Ironically this is the day and age of rapid corruption, greed, pay to play schemes, and women and children being silenced yet we are the primary caregivers when the men walk away from responsibilities.
If you might wonder how a person who gave up career reenters in this economy that they claim is booming but forgot about us the forgotten who are no longer counted the answer is you don't need to wonder anymore as it's impossible.
Nobody will hire a homemaker whose not worked in the past 20 yrs even with 20 yrs volunteer experience nor will you make a 'living wage'.
Sure I can work at McDonalds and I can suffer worse than I am now below poverty and do so without medical benefits which we need as my son is med disabled since birth with vater and was just kicked off our one of two sources of income (ssi/ssp and child support). His support ends this may when he graduates.
So now what?
Well they still say' get a job' yet they have no idea that circumstances, economy, jobs are all depleted and worsening as the days go on.
If you know anyone willing to hire a mom x 3 who needs flex schedule, ft work with living wages , and benefits please contact immediately.
Otherwise please don't condemn what you cannot possibly understand.
Thank you to Eric, the publisher, netgalley, and aldiko for this ARC in exchange for this honest review.
For more information 
Video about my situation told by Clancy Cash Harrison Former President of Al Beech Food Bank : 
.https://www.youtube.com/watch?v=HakCAdPrlms
Cabot Cheese volunteering article: https://rewardvolunteers.coop/donna-gatcha-hines/
Points of Light: http://www.pointsoflight.org/programs/recognition/dpol/awards/5666
MFHS '16 Outstanding Community Service Award: https://www.mfhs.org/2016-outstanding-community-service-award-donna-gatcha-hines/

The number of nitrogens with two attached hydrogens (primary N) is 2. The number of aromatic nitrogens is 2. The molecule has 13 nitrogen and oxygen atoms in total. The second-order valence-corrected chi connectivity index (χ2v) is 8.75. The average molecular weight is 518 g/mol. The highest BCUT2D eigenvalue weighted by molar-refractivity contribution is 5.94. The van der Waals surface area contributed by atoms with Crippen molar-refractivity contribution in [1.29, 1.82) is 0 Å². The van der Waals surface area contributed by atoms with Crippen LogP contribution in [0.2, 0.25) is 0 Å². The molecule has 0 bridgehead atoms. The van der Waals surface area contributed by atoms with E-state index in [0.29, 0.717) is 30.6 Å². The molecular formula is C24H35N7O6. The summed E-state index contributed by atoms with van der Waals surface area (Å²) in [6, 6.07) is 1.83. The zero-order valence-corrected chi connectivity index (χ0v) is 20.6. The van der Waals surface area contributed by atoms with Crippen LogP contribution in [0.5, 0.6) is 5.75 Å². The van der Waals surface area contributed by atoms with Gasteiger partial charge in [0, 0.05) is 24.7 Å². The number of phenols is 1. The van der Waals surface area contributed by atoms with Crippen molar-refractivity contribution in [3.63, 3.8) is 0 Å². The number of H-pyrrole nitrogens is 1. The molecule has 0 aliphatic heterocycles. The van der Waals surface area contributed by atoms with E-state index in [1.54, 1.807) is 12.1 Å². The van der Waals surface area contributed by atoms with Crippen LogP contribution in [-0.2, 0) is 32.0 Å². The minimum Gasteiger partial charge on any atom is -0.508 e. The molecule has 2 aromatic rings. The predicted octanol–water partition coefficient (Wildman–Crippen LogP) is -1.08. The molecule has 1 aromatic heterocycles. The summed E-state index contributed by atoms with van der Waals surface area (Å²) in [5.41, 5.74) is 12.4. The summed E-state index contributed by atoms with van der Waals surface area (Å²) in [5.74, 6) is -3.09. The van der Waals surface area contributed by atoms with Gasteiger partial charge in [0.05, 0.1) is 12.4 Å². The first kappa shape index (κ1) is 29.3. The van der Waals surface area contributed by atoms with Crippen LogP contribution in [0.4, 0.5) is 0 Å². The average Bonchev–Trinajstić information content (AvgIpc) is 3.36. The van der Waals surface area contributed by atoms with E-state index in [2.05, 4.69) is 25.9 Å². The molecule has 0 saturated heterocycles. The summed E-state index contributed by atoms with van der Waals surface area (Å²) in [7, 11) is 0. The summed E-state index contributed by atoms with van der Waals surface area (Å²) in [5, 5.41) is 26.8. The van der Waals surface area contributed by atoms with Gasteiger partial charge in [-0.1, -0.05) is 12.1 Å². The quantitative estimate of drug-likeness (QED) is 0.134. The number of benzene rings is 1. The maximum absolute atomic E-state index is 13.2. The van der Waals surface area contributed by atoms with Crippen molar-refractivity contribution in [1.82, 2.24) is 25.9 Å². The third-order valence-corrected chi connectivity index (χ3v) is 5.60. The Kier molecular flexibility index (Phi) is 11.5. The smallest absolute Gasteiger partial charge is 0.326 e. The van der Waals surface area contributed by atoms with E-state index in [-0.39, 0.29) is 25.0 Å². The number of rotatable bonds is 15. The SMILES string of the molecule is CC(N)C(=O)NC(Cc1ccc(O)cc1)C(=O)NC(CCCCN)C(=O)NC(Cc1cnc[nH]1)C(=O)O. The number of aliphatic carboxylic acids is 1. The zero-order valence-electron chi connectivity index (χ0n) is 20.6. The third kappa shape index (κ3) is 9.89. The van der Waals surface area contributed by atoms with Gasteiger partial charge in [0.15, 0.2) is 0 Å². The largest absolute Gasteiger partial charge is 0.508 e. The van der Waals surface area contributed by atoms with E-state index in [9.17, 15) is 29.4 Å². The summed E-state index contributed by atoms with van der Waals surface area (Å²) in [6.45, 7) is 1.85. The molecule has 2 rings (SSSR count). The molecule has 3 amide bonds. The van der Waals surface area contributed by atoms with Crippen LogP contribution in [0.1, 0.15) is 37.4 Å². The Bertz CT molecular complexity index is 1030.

NetGalley profile: https://www.netgalley.com/member/profile
LinkedIn: https://www.linkedin.com/in/donna-hines-5595143b/
See also goodreads profile for further information on specifics
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I've always found poor to a relative term when applied to humans. My family was way far from being rich when I was growing up, but we never starved and always had a roof over our heads and clothes on our backs. Later, when I hit my teens, I found people who were disparaged by my family for where they lived, but actually had far more money then we ever had! But they weren't rich. Then as an adult, I worked with the so called poor, who received welfare, yet traveled extensively between the US and various other countries of origin. Still later, I worked with the homeless, some were actually homeless  by choice! I never understood why children were counted as being poor as they have no income of their own, particularly kids between 14-17; they're kids! How could they have any kind of livable income???
Eric Meade's book goes over all the theories of poverty promoted over the years. It's said that the poor will always be with us, and in a sense that's true, but just over the course of 50 years, I've seen so much poverty disappear that have nothing to do with any agencies.  I think folks have a way of finding themselves out of poverty when the time is right. No agency, no amount of charity will change that. Folks do what they need to do to survive. I do agree with Mr. Meade that sometimes a small act of kindness, or a word of advice or encouragement can sometimes be a far greater force than hand outs. 
It's a interesting book and worth reading just to get the various views.